The Ford F-150 is the classic American truck. When this pickup hit the road in America, it immediately had an impact on the market. It was marketed as a no-frills, medium-duty truck for blue-collar consumers, and it quickly became the most popular truck in the nation. The F-150 remains the best-selling vehicle in America since 1981.
However, the F-150 of today bears little resemblance to Ford’s first iterations. Over the decades, the manufacturer has drastically redesigned the model many, many times. This evolution has left enthusiasts with a number of classic trucks, as well an interesting history. Read on to explore the background of the Ford F-150, from its humble beginnings, to its status as a cultural icon:
Commercial trucks and recreational trucks are vastly different breeds. By 1975, Ford realized that a compromise was needed. While consumers clamored for trucks that could serve as durable workhorses, certain emission control restrictions prevented the manufacturer from rolling out an affordable solution.
The F-150 (a new model between the F-100 and F-250 models) was the perfect answer, since it did not require unleaded fuel or a catalytic converter. It sold for approximately $4,500. Weighing just over 6,000 pounds, the model featured a 360-cu.in. V-8 engine with a two-barrel carburetor.
Customers were enthusiastic about Ford’s new offering. Although Chevrolet sold 300,000 more trucks than Ford in its introductory year, the race was on. Within two years, Ford outpaced Chevrolet.
In 1980, Ford completely redesigned the F-150. It was built with an entirely new chassis and larger body, featuring improved aerodynamics and fuel efficiency. The truck had a cleaner look, with a new grille and streamlined body. In further efforts to meet emission control regulations, Ford introduced catalytic converters to their lineup.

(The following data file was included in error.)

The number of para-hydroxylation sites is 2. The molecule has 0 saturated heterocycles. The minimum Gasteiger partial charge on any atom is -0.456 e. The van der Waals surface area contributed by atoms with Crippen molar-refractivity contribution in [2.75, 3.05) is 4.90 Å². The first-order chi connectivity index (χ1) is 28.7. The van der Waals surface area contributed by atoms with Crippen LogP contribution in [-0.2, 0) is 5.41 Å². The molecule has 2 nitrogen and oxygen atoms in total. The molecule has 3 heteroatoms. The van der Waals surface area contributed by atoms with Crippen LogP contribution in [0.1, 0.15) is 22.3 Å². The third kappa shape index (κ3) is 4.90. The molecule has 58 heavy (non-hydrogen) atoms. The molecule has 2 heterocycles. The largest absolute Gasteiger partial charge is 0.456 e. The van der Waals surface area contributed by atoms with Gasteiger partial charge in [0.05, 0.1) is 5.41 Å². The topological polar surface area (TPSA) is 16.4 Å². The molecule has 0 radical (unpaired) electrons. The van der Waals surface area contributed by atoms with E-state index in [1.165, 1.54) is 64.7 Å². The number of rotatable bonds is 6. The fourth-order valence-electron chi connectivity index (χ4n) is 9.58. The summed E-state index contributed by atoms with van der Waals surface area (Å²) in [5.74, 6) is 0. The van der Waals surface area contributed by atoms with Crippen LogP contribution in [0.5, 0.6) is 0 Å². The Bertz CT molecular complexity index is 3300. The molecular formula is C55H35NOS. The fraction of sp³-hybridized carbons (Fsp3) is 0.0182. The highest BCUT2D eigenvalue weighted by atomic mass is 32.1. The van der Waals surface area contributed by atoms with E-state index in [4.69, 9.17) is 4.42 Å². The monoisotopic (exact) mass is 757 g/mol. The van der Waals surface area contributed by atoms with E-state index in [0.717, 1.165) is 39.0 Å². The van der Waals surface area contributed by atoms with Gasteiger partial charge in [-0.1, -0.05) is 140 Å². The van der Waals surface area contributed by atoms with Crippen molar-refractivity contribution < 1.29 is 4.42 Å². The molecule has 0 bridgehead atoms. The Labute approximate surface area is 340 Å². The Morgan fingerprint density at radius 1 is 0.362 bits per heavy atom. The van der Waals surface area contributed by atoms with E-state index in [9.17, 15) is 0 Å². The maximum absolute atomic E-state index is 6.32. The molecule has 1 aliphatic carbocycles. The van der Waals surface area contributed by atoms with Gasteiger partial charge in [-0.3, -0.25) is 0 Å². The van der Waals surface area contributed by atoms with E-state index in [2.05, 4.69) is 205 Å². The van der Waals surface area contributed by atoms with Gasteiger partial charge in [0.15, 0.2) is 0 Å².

Some questionable design decisions led to frustrated customers. There were some design flaws in the original model that the manufacturer sought to remedy. In an attempt to increase fuel efficiency, Ford cut holes in the frame to reduce the weight of the truck. Unfortunately, this led to weakened frames that could buckle under load. It was dubbed a “swiss cheese frame”. This was reversed the following year. Growing pains in design are common in the industry, and Ford was not immune to the occasional stumble.
By 1987, the truck was the best-selling vehicle in the U.S. for nine years running. The popularity of the F-150 caused Ford to cease production of the similar F-100 line. Ford pushed forward with the evolution of the truck in several major ways. The body was further streamlined with new front fenders and bumpers. Both the straight-six and V8 engines now featured fuel injection, which greatly improved horsepower. In addition to increased power, the 1987 model was also safer: Ford standardized antilock rear brakes on trucks.
Mechanics rejoiced at some changes that made maintenance much easier. Changing the belt on the power steering pump, alternator, and A/C compressor was made simpler. An easy-to-access fuse box also simplified repairs.
By this point, special order equipment was available for F-150 trucks. Customers could enjoy features like hand throttles and radio interference suppression, among other upgrades. These additional features required a higher-capacity battery, so car owners had to upgrade batteries and alternators before installing any add-ons.
The next major upgrade to the F-Series occurred in 1992. Again, the body was redesigned with aerodynamics and fuel efficiency in mind. The interior was completely changed, with an emphasis on easier usability and comfort. It was priced at $11,000-$17,000, depending on selected specifications and features,